To a stirred solution of pyridinium trifluoroacetate (108 g, 0.533 mol) in anhydrous acetonitrile (348 g) was added diisopropylamine (78.7 mL, 0.561 mol) at a rate to maintain the reaction temperature below 30° C. After allowing the reaction to cool to room temperature, allyl tetraisopropylphosphorodiamidite (179 mL, 0.561 mol) was added (slight endotherm then exotherm was observed) followed by stirring for an additional 10 minutes. Subsequently ER-819302 (283.2 g, 0.5345 mol; pre-chased with 800 mL of Heptane) in anhydrous acetonitrile (453 mL) was added at an addition rate to maintain reaction temperature between 20 and 30° C. After stirring for an additional 30 minutes the reaction mixture was cooled to 0° C. followed by the slow addition of acetic acid (64 mL, 1.1 mol) while maintaining reaction temperature below 25° C. The reaction mixture was allowed to equilibrate at room temperature. Pyridinium trifluoroacetate (103 g, 0.533 mol) in acetonitrile (200 mL) was added to the reaction mixture. Immediately after the addition of pyridinium trifluoroacetate was added ER-812978 (40 g, 0.27 mol) followed by an acetonitrile rinse (50 mL). The reaction mixture was stirred for 18 h at room temperature after which time it was cooled to 0° C. followed by the slow addition of 30 wt. % hydrogen peroxide in water (140 mL, 1.37 mol) maintaining reaction temperature between 0 to 24° C. (initially a strong exotherm). The final reaction mixture was stirred for an additional 30 minutes followed by addition of 20-wt % aqueous sodium bisulfite solution (3000 g) at a rate maintaining reaction temperature between 0 and 18° C. The reaction mixture was warmed up to room temperature and stirred until peroxide testing provided a negative result.

The resultant reaction mixture was diluted with MTBE (3000 mL) in a workup vessel and stirred for 15 minutes. After separation of the layers, the organic layer was washed with 10% aqueous sodium bicarbonate (NaHCO3) (3500 mL) and then with 30% aqueous NaCl solution (2000 mL). The brine layer was back-extracted with MTBE (3000 mL) three times. The combined organic layers were concentrated, and chased with TBME/Heptane=1/1 (1.4 L) twice. The residue was dissolved in MTBE (735 g), and the suspension filtered through a Celite pad (150 g) followed by subsequent three MTBE (300 mL) washings of the vessel and filter pad. The filtrate was concentrated to dryness to give 363.4 g of slightly cloudy oil. The crude ER-819302 was dissolved loaded onto a pre-conditioned silica gel cartridge [Biotage 150 L (5.62 Kg, void volume=7.07 L) cartridge conditioned with MTBE/Heptane=7/3 (15 Kg)] with TBME/Heptane=7/3 (400 mL) using an adjusted flow rate of 800 mL/min. After loading, TBME/Heptane=7/3 (500 mL) was used to rinse residual ER-819302 and the rinse loaded onto the cartridge. The cartridge was eluted with MTBE/Heptane=7/3 (26 Kg), and then with MTBE/Heptane/MeOH=70/25/5 (21.8 Kg/7.18 Kg/1.7 Kg). A total of 36 fractions were collected during this process. The combined, product containing fractions were concentrated and azeotroped to dry using heptane (8 L) followed by drying under house vacuum to give an oil (281 g, 79%) at 92.69 area % purity.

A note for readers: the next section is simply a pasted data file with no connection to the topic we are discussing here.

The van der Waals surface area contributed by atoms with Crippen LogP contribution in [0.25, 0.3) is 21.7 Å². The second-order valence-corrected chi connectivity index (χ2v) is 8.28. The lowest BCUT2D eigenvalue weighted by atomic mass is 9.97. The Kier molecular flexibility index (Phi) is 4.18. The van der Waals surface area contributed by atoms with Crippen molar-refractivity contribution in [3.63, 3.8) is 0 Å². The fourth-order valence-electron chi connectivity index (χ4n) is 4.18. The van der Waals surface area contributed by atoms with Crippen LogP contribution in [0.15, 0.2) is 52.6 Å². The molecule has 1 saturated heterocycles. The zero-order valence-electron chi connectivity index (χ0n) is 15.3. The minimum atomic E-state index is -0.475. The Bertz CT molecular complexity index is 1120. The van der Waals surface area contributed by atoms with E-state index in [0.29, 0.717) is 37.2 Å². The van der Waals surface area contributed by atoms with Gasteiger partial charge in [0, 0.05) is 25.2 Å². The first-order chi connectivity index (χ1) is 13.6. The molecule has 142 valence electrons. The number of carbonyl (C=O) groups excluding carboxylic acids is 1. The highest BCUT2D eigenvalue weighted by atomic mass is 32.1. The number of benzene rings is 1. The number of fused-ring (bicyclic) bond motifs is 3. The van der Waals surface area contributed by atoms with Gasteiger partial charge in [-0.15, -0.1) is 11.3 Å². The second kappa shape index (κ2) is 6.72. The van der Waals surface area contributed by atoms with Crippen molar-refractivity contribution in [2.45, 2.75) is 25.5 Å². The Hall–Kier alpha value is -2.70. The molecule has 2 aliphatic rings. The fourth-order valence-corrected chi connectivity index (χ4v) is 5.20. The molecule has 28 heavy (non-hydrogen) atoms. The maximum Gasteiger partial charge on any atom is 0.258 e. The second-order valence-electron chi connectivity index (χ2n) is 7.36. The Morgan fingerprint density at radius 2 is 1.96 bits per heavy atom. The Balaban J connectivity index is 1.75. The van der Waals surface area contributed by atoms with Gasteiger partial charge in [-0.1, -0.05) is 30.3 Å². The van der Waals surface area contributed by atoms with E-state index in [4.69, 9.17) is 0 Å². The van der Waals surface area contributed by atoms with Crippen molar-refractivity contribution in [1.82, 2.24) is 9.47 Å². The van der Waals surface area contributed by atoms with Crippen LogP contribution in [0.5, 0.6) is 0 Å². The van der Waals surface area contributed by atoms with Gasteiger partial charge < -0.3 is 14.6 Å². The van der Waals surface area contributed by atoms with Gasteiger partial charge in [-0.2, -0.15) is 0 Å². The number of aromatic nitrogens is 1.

Analytical Data for ER-820116

    • 1H-NMR (CDCl3) 0.870 (m, 6H), 1.176 (d, J=8.0 Hz, 12H), 1.254-1.282 (b, 28H), 1.428 (b, 9H), 1.528 (b, 2H), 1.603 (b, 2H), 1.790 (m, 2H), 2.265 (t, J=7.0 Hz, 2H), 3.431 (m, 2H), 3.481 (m, 2H), 3.600 (m, 2H), 3.751 (b, 2H), 3.847 (b, 1H), 3.847-4.208 (m, 2H), 4.950 (b, 1H), 5.126 (d, J=10 Hz, 1H), 5.286 (dd, J=17 Hz, J′=1.5 Hz, 1H), 5.898-5.989 (m, 1H)
    • 31P-NMR (CDCl3, calibrated) 148.449 and 148.347 (two diastereomers)
    • MS-APESI (M+H) Calcd for C39H78N2O7P: 717.55. Found: 717.66.
      Analytical Data for ER-821843
    • 31P-NMR (CDCl3, calibrated) δ 139.832, 139.868, 140.170, 140.327 (4 diastereomers)
    • MS-APESI (M+Na) Calcd for C30H59NNaO6: 552.42. Found: No Mass data
      Analytical Data for ER-819409
    • MeOH: not detected
    • MTBE: not detected
    • MeCN: 185 ppm
    • Heptane: 1718 ppm